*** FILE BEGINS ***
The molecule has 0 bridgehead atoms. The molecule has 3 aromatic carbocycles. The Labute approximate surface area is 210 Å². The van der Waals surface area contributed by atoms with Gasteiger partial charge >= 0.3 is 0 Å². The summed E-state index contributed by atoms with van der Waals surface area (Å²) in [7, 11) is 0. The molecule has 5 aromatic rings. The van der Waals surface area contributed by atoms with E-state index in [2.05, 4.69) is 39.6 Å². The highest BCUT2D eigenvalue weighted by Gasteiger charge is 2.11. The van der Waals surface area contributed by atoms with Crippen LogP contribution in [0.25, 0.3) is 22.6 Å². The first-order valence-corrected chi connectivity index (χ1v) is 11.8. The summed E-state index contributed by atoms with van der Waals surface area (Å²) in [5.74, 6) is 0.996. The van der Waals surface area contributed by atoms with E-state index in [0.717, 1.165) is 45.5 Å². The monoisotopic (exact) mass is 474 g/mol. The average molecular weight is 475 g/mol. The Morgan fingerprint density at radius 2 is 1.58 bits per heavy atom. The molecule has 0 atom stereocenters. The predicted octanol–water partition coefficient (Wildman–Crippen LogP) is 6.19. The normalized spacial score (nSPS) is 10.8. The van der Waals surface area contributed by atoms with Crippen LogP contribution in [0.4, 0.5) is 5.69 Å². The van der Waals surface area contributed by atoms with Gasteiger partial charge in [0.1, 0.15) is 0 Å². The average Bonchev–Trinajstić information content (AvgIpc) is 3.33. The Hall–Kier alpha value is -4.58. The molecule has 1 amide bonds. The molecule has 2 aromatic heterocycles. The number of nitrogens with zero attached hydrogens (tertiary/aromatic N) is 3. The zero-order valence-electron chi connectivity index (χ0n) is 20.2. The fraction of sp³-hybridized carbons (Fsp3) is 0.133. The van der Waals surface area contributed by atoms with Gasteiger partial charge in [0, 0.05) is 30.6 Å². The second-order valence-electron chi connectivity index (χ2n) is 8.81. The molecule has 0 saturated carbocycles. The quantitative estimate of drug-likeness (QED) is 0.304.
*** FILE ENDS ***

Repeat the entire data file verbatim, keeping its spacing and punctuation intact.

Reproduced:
The molecule has 0 bridgehead atoms. The molecule has 3 aromatic carbocycles. The Labute approximate surface area is 210 Å². The van der Waals surface area contributed by atoms with Gasteiger partial charge >= 0.3 is 0 Å². The summed E-state index contributed by atoms with van der Waals surface area (Å²) in [7, 11) is 0. The molecule has 5 aromatic rings. The van der Waals surface area contributed by atoms with E-state index in [2.05, 4.69) is 39.6 Å². The highest BCUT2D eigenvalue weighted by Gasteiger charge is 2.11. The van der Waals surface area contributed by atoms with Crippen LogP contribution in [0.25, 0.3) is 22.6 Å². The first-order valence-corrected chi connectivity index (χ1v) is 11.8. The summed E-state index contributed by atoms with van der Waals surface area (Å²) in [5.74, 6) is 0.996. The van der Waals surface area contributed by atoms with E-state index in [0.717, 1.165) is 45.5 Å². The monoisotopic (exact) mass is 474 g/mol. The average molecular weight is 475 g/mol. The Morgan fingerprint density at radius 2 is 1.58 bits per heavy atom. The molecule has 0 atom stereocenters. The predicted octanol–water partition coefficient (Wildman–Crippen LogP) is 6.19. The normalized spacial score (nSPS) is 10.8. The van der Waals surface area contributed by atoms with Crippen LogP contribution in [0.4, 0.5) is 5.69 Å². The van der Waals surface area contributed by atoms with Gasteiger partial charge in [0.1, 0.15) is 0 Å². The average Bonchev–Trinajstić information content (AvgIpc) is 3.33. The Hall–Kier alpha value is -4.58. The molecule has 1 amide bonds. The molecule has 2 aromatic heterocycles. The number of nitrogens with zero attached hydrogens (tertiary/aromatic N) is 3. The zero-order valence-electron chi connectivity index (χ0n) is 20.2. The fraction of sp³-hybridized carbons (Fsp3) is 0.133. The van der Waals surface area contributed by atoms with Gasteiger partial charge in [0, 0.05) is 30.6 Å². The second-order valence-electron chi connectivity index (χ2n) is 8.81. The molecule has 0 saturated carbocycles. The quantitative estimate of drug-likeness (QED) is 0.304.